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Computer simulation of hydrogen–diesel dual fuel exhaust gas emissions with experimental verification

Authors
Journal
Fuel
0016-2361
Publisher
Elsevier
Publication Date
Volume
87
Issue
7
Identifiers
DOI: 10.1016/j.fuel.2007.07.001
Keywords
  • Mole Fraction
  • Equivalence Ratio
  • Dissociation Reaction
  • Combustion

Abstract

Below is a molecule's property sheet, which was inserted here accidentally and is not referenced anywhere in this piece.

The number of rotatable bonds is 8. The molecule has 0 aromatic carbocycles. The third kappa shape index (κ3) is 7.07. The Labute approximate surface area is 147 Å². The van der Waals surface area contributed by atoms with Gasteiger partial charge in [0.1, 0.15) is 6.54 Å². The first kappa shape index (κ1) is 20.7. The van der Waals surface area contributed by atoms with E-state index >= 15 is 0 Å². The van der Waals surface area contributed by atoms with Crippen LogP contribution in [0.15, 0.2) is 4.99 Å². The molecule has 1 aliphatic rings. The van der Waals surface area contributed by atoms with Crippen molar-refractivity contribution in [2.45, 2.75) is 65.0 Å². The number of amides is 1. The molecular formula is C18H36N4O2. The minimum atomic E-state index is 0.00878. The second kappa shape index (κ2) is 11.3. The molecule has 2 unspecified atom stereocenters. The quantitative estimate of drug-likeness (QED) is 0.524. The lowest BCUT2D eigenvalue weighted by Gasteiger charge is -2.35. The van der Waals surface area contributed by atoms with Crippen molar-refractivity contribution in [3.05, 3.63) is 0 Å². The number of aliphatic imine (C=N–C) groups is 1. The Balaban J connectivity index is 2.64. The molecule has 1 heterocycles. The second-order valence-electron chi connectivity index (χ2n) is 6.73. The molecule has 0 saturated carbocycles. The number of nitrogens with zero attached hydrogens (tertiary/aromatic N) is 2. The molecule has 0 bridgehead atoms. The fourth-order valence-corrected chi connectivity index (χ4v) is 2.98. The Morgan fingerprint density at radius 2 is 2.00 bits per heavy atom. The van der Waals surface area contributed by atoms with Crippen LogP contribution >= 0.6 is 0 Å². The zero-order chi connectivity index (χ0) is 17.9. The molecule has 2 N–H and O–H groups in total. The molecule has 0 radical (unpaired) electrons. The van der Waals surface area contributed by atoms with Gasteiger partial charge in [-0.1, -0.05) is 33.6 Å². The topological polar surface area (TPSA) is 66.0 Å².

Abstract The drawback of lean operation with hydrocarbon fuels is a reduced power output. Lean operation of hydrocarbon engines has additional drawbacks. Lean mixtures are hard to ignite, despite the mixture being above the low fire (point) limit of the fuel. This results in misfire, which increases un-burned hydrocarbon emissions, reduces performance and wastes fuel. Hydrogen can be used in conjunction with compact liquid fuels such as gasoline; alcohol or diesel provided each is stored separately. Mixing hydrogen with other hydrocarbon fuels reduces all of these drawbacks. Hydrogen’s low ignition energy limit and high burning speed makes the hydrogen/hydrocarbon mixture easier to ignite, reducing misfire and thereby improving emissions, performance and fuel economy. Regarding power output, hydrogen augments the mixture’s energy density at lean mixtures by increasing the hydrogen-to-carbon ratio, and thereby improves torque at wide-open throttle conditions. This paper involves the simulation program for determining the mole fraction of each of the exhaust species when the hydrogen is burnt along with diesel and the results are presented. The proportion of hydrogen in the hydrogen–diesel blend affecting the mole fraction of the exhaust species is also simulated. Experimental investigations were carried out, in hydrogen–diesel dual fuel mode, which showed a good agreement between the predicted and experimental results. The program code developed is valid for any combination of dual fuels.

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